Biden to sign voting-rights executive order Sunday

WTOP 24 Hour News

00:53 sec | 2 months ago

Biden to sign voting-rights executive order Sunday

"Of the executive order on election reforms during a video message. It came of the anniversary of a major event in the civil rights movement. Today marks 56 years since the marches and bloody Sunday when more than 500 demonstrators gathered on March 7th 1965, demanding the right for black people to vote and cross Selma's Edmund Pettus Bridge as protesters were met by dozens of states. Troopers and violence that was broadcast for all to see a national television, becoming a symbol of racism across the deep South that later led Martin Luther King Jr to March from Selma to the state Capitol in Montgomery and eventually led Congress to pass the Voting Rights Act of 1965. This year's Selma Bridge crossing Jubilee, largely virtual this year because of the Corona virus pandemic

Edmund Pettus Bridge Selma Martin Luther King Jr Selma Bridge Crossing Jubilee Montgomery Congress
Biden to sign voting-rights executive order Sunday

Heartland Newsfeed Radio Network

00:33 sec | 2 months ago

Biden to sign voting-rights executive order Sunday

"President biden is expected to sign an executive order today designed to promote voting access this as civil rights activists mark fifty six years since bloody sunday. When hundreds of people marched for voting rights in selma alabama. Some of them were brutally beaten by state troopers. As they crossed the edmund pettus bridge becoming a symbol of racism across the deep south that later led martin luther king junior to march from selma to the state capital in montgomery and eventually led congress to pass the voting rights act of nineteen sixty

President Biden Edmund Pettus Selma Alabama Martin Luther King Montgomery Congress
Biden signs executive order aimed at promoting voting rights

Reveal

01:16 min | 2 months ago

Biden signs executive order aimed at promoting voting rights

"At promoting voting rights. It directs government agencies to come up with proposals to leverage federal resource is to expand access to registration and voter participation. The order is being issued on the anniversary of the 1965 Bloody Sunday voting rights march across the Edmund Pettus Bridge in Selma, Alabama. Troy Public Radio's Kyle Gass, it reports the pandemic is making this year's annual commemoration a very different event when the Selma marchers crossed the bridge 56 years ago on their way to Montgomery to protest for voting rights. Cameras were there to document their savage beating by Alabama state troopers. Event organizer Drew Glover says streaming video on Selma jubilee dot com will allow viewers from around the world to join the struggle against racial injustice so that ideally, at the end of the event, people will not only have a greater understanding of the history but also a greater drive to get involved and make that change happen. Part of the ceremony honors civil rights leaders C T. Vivian, Joseph Lowery, Bruce Boynton and Georgia Congressman John Lewis, all of whom died in 2020. For NPR news. I'm Kyle Gass it in Montgomery,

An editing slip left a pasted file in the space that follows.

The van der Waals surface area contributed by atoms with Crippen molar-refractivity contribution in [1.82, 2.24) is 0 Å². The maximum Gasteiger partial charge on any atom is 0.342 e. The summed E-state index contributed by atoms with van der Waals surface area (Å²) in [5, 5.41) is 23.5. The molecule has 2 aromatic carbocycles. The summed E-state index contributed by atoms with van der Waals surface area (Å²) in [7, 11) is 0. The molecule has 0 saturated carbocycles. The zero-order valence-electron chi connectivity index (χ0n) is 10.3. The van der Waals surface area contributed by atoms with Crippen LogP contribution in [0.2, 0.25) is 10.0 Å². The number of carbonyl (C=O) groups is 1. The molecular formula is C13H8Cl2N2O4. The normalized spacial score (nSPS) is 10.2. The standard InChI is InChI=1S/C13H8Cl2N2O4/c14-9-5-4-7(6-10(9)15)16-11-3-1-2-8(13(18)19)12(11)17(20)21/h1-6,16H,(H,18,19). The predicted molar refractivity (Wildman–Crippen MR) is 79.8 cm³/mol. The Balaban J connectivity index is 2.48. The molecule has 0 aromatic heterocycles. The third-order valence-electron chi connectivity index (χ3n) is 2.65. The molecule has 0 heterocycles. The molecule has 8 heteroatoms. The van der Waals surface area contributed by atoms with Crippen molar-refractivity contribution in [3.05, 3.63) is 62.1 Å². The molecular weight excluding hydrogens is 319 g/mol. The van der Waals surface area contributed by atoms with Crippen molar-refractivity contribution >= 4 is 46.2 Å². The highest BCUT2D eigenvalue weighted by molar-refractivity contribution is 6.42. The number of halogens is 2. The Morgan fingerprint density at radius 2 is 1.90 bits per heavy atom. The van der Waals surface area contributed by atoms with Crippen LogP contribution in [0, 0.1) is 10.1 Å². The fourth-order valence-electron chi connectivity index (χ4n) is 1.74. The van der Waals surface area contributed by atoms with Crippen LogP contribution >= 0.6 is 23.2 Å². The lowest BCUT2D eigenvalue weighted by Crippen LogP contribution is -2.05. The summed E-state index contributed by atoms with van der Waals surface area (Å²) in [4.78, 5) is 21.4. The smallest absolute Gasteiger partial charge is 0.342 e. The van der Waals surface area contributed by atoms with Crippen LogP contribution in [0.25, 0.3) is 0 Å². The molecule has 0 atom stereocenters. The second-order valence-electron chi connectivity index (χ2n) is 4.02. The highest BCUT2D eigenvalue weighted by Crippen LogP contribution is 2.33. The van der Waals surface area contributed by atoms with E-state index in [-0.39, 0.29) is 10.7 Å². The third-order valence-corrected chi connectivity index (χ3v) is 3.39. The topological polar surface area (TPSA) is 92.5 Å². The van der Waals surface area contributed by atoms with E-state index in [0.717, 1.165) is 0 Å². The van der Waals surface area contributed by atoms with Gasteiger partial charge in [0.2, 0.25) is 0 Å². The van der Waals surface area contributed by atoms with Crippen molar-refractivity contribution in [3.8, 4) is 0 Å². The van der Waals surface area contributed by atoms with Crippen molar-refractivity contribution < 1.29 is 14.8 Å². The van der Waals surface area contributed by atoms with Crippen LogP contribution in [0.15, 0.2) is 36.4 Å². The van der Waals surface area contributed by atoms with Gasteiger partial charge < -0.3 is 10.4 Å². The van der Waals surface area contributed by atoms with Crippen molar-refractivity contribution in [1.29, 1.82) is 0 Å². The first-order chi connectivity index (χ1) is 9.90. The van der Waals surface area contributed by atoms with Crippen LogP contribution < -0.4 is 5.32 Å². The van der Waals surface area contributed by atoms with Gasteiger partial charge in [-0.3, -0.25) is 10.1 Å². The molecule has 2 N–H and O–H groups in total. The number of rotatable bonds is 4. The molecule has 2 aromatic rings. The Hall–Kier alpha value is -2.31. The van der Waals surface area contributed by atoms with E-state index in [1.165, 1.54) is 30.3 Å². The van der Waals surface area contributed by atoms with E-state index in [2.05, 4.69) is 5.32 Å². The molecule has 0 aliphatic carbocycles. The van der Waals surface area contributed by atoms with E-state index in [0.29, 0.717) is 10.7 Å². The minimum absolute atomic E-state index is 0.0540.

Edmund Pettus Bridge Kyle Gass Troy Public Radio Alabama Drew Glover Selma Montgomery T. Vivian Joseph Lowery Bruce Boynton John Lewis Npr News Georgia
Biden signs executive order aimed at promoting voting rights

Weekend Edition Sunday

01:22 min | 2 months ago

Biden signs executive order aimed at promoting voting rights

"Klein. President Biden signs an executive order today aimed at promoting voting rights. It directs government agencies to come up with proposals to leverage federal resource is to expand access to registration and voter participation. The order is being issued on the anniversary. Of the 1965 Bloody Sunday voting rights march across the Edmund Pettus Bridge in Selma, Alabama. Troy Public Radio's Kyle Gass, it reports the pandemic is making this year's annual commemoration. Ah, very different event when the Selma marchers crossed the bridge 56 years ago on their way to Montgomery to protest for voting rights. Cameras were there to document their savage beating by Alabama state troopers. Event organizer Drew Glover says streaming video on soma jubilee dot com will allow viewers from around the world to join the struggle against racial injustice so that ideally, at the end of the event, people will not only have a greater understanding of the history but also a greater drive to get involved and make that change happen. Part of the ceremony honors civil rights leaders C T. Vivian, Joseph Lowery, Bruce Boynton and Georgia Congressman John Lewis, all of whom died in 2020. For NPR news. I'm Kyle Gass it in Montgomery, Alabama.